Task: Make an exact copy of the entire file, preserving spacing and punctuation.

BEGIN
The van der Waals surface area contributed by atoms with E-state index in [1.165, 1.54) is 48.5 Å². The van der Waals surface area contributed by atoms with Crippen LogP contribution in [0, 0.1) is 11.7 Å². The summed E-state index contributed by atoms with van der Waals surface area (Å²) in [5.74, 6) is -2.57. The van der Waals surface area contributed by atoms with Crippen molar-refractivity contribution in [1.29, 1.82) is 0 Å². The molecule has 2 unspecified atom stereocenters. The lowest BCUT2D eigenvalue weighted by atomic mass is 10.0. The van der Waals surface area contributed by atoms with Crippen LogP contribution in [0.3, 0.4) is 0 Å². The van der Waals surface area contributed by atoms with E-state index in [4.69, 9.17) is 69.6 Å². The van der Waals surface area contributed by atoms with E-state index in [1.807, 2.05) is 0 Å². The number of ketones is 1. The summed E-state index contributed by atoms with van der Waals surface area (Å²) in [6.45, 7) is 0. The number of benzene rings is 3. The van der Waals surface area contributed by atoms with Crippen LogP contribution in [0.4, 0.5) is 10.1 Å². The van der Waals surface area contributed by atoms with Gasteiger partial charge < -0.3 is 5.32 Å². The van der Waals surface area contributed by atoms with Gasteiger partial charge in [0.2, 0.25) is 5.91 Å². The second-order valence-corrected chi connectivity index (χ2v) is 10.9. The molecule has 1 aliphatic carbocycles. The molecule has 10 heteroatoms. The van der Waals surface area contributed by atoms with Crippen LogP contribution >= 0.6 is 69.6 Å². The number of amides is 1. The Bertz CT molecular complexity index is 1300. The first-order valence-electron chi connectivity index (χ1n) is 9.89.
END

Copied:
The van der Waals surface area contributed by atoms with E-state index in [1.165, 1.54) is 48.5 Å². The van der Waals surface area contributed by atoms with Crippen LogP contribution in [0, 0.1) is 11.7 Å². The summed E-state index contributed by atoms with van der Waals surface area (Å²) in [5.74, 6) is -2.57. The van der Waals surface area contributed by atoms with Crippen molar-refractivity contribution in [1.29, 1.82) is 0 Å². The molecule has 2 unspecified atom stereocenters. The lowest BCUT2D eigenvalue weighted by atomic mass is 10.0. The van der Waals surface area contributed by atoms with Crippen LogP contribution in [0.3, 0.4) is 0 Å². The van der Waals surface area contributed by atoms with E-state index in [4.69, 9.17) is 69.6 Å². The van der Waals surface area contributed by atoms with E-state index in [1.807, 2.05) is 0 Å². The number of ketones is 1. The summed E-state index contributed by atoms with van der Waals surface area (Å²) in [6.45, 7) is 0. The number of benzene rings is 3. The van der Waals surface area contributed by atoms with Crippen LogP contribution in [0.4, 0.5) is 10.1 Å². The van der Waals surface area contributed by atoms with Gasteiger partial charge < -0.3 is 5.32 Å². The van der Waals surface area contributed by atoms with Gasteiger partial charge in [0.2, 0.25) is 5.91 Å². The second-order valence-corrected chi connectivity index (χ2v) is 10.9. The molecule has 1 aliphatic carbocycles. The molecule has 10 heteroatoms. The van der Waals surface area contributed by atoms with Crippen LogP contribution >= 0.6 is 69.6 Å². The number of amides is 1. The Bertz CT molecular complexity index is 1300. The first-order valence-electron chi connectivity index (χ1n) is 9.89.